This action might not be possible to undo. Are you sure you want to continue?
Log out Friends Page
You are viewing your journal
View Recent Comments Manage Entries Calendar
Post to journal
Fremantlebiz - Paul's Letter from Australia
[Most Recent Entries] [Calendar View] [Friends View]
Saturday, October 8th, 2011
Time Event Nice mention of Rottnest in new State Herbarium history I had a thrilling present arrive in the mail this week. It was a copy of a new 275 page book titled A botanical journey. The story of the Western Australian Herbarium by Roger Underwood and published by the Western Australian Department of Environment and Conservation. One of my photos of Fish Hook Bay on Rottnest Island was used with permission to illustrate a page describing the work of Irish marine botanist William Harvey (1811-1866) who spent eight months collecting in Western Australia during 1854-55. The photo first appeared in my Fremantlebiz weblog on 17 October, 2008. Dr Harvey spent some time on Rottnest Island collecting terrestrial flora and seaweeds. He eventually published a five volume Phycologia Australica description of Australian seaweeds. It still remains an important reference work for modern marine botanists. Amongst his observations of Rottnest he wrote:
“Many of the detached reefs are shaped like round tables or mushrooms, being fixed on a slender central stalk, often only a few feet in diameter, the horizontal shelf or table spreading out many yards on all sides. Sometimes two or three of these tables are joined together by narrow stone bridges, and sometimes large holes, through which you may look down two or three fathoms into the clearest water, are found in the table, and the swells rise through them and flow over. I often wondered how these filigree reefs could so long withstand the beating of the waves in winter storms. Almost all of them offer good harvest to the algologist, and beautiful pictures to anyone who can appreciate the loveliness of living vegetable forms. At every few yards deep basin-like hollows of greater or lesser size, break the surface of the reef, and afford well-sheltered rocks for a variety of beautiful algae. The water in these basins is always intensely transparent, the bottom frequently of white sand and the steep and craggy sides clothed with algae vegetation in which the brightest tints of green, purple, ermine and olive, and the most graceful waving forms are mingled in rich variety. Here is the favourite locality of some eight or ten species of Caulerpa of several distinct forms, every one a beautiful object. All these are green, but the tints vary from darkest bottle-green to the pale fresh green of an opening beech leaf. Some resemble soft ostrich feathers, others branches of the Norfolk Island pine, and others strings of beads, squirrel’s or cat’s tails, and C. scalpelliformis is like a double saw.” (Underwood, R. (2011). p.65.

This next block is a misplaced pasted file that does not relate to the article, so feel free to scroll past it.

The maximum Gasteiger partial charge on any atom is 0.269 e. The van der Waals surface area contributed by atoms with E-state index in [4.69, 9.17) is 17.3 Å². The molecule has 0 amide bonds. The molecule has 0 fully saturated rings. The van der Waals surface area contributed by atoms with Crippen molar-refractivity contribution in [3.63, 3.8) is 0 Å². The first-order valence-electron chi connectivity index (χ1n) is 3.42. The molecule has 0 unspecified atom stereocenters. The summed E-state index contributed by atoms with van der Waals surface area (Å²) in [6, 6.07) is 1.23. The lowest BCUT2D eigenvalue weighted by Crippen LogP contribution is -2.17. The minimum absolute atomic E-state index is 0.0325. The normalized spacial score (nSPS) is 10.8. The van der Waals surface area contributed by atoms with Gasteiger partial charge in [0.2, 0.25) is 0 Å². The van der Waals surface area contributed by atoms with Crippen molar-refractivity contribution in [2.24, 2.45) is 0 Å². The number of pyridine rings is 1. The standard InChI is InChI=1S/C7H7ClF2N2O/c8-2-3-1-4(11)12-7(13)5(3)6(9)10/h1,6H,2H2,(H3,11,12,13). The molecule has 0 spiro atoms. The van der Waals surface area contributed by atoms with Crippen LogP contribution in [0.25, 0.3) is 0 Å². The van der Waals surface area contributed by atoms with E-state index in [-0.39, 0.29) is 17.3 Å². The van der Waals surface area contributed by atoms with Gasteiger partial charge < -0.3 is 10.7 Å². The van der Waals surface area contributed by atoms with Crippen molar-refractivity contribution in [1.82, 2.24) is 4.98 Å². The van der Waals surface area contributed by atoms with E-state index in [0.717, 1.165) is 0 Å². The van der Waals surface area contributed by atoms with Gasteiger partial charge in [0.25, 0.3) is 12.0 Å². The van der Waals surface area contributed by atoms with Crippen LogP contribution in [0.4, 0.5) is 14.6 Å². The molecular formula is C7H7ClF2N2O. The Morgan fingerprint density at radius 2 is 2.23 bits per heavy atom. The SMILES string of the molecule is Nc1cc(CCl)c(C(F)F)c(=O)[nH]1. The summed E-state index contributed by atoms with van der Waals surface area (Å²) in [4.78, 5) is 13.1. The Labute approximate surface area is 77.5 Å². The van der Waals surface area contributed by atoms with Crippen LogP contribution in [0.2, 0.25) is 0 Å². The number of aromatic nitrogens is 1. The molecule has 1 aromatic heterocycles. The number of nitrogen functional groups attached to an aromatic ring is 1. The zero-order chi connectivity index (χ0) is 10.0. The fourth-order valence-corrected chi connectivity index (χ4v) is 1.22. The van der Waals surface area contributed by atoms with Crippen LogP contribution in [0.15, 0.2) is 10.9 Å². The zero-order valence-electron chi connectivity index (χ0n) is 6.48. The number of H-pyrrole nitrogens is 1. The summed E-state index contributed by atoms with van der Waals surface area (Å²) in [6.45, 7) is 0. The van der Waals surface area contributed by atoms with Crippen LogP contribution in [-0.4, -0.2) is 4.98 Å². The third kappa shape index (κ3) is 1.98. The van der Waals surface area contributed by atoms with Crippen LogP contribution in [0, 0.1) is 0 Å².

We collected, pressed and identified some seaweeds ourselves while we were on the island last year, but I didn’t get to writing about them on Fremantlebiz. A couple of weeks ago we were back at Fish Hook Bay when there was a 4-5 meter swell running outside. I took another photo of the bay which surely would have interested Dr Harvey. The water looks relatively calm, but on the right side of the image below you can see that there is a strong gyre corresponding to the shape of the reef platform. The implication for undercutting over time seems obvious.
From Rottnest September 2011
There's still plenty to discover
There's still plenty to discover Note: Currently there’s a hopefully temporary but annoying problem clicking pics to go to my original Picasa cache. The action has been drawing a blank, but the original image can still be found via the album link. Also the entries mentioning Rottnest are being now excluded from Google alerts, and I discovered yesterday that Telstra has a block in place to prevent connection to Fremantlebiz by certain organisations. © MMXI Paul R. Weaver.
COMMENTS: Because of an ongoing problem with spammers, all comments are now screened and can only be made by registered LiveJournal users.
Click here to email the Fremantlebiz experience to a friend.
RSS feed. Click here to browse through the collection of free downloadable PDF versions of my Rottnest essays: Even better, click here to view them on ‘The Shelf.’ Click here to visit 'dogandcatwatcher', my YouTube website. Original still photographs are stored online in a cache at my Panoramio website or my Picasa site. Most of them have a brief description and a link back to a relevant essay. Images on Panoramio can usually be enlarged several times by clicking them. I have some free MP3 downloads of natural sounds available online. Click here. About the writer Check out each month's subject index on the Calendar Page for all my "common-man" monologues about survival in 21st century Australia – plus a little history occasionally. An original essay is added most days as part of an undertaking to write at least several million words. Zzzzzzzz!
Current Music: Ponyo on a cliff by the Sea: 'Underwater town' - Joe Hisaishi
(Comment on this)
<< Previous Day